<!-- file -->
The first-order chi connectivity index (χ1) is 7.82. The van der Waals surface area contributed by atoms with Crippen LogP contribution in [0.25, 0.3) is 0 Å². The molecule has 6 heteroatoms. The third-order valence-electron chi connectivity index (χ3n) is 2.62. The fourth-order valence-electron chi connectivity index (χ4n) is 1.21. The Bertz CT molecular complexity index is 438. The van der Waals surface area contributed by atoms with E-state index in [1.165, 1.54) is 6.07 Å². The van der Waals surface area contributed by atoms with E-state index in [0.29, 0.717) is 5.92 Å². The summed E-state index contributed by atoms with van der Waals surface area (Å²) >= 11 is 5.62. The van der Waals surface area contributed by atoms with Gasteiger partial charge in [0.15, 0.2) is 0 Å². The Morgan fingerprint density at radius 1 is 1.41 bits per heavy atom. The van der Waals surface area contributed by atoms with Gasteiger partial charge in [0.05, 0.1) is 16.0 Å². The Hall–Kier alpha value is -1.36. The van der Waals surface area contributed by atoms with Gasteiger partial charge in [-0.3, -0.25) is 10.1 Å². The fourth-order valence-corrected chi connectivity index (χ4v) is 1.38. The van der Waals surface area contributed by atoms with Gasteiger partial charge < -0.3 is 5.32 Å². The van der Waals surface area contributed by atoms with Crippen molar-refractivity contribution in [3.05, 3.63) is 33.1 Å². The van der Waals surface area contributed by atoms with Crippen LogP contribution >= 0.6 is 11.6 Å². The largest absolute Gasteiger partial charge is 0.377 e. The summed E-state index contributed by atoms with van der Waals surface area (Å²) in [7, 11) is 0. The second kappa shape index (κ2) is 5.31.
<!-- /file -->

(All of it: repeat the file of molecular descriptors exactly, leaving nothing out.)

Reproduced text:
The first-order chi connectivity index (χ1) is 7.82. The van der Waals surface area contributed by atoms with Crippen LogP contribution in [0.25, 0.3) is 0 Å². The molecule has 6 heteroatoms. The third-order valence-electron chi connectivity index (χ3n) is 2.62. The fourth-order valence-electron chi connectivity index (χ4n) is 1.21. The Bertz CT molecular complexity index is 438. The van der Waals surface area contributed by atoms with E-state index in [1.165, 1.54) is 6.07 Å². The van der Waals surface area contributed by atoms with E-state index in [0.29, 0.717) is 5.92 Å². The summed E-state index contributed by atoms with van der Waals surface area (Å²) >= 11 is 5.62. The van der Waals surface area contributed by atoms with Gasteiger partial charge in [0.15, 0.2) is 0 Å². The Morgan fingerprint density at radius 1 is 1.41 bits per heavy atom. The van der Waals surface area contributed by atoms with Gasteiger partial charge in [0.05, 0.1) is 16.0 Å². The Hall–Kier alpha value is -1.36. The van der Waals surface area contributed by atoms with Gasteiger partial charge in [-0.3, -0.25) is 10.1 Å². The fourth-order valence-corrected chi connectivity index (χ4v) is 1.38. The van der Waals surface area contributed by atoms with Gasteiger partial charge < -0.3 is 5.32 Å². The van der Waals surface area contributed by atoms with Crippen molar-refractivity contribution in [3.05, 3.63) is 33.1 Å². The van der Waals surface area contributed by atoms with Crippen LogP contribution >= 0.6 is 11.6 Å². The largest absolute Gasteiger partial charge is 0.377 e. The summed E-state index contributed by atoms with van der Waals surface area (Å²) in [7, 11) is 0. The second kappa shape index (κ2) is 5.31.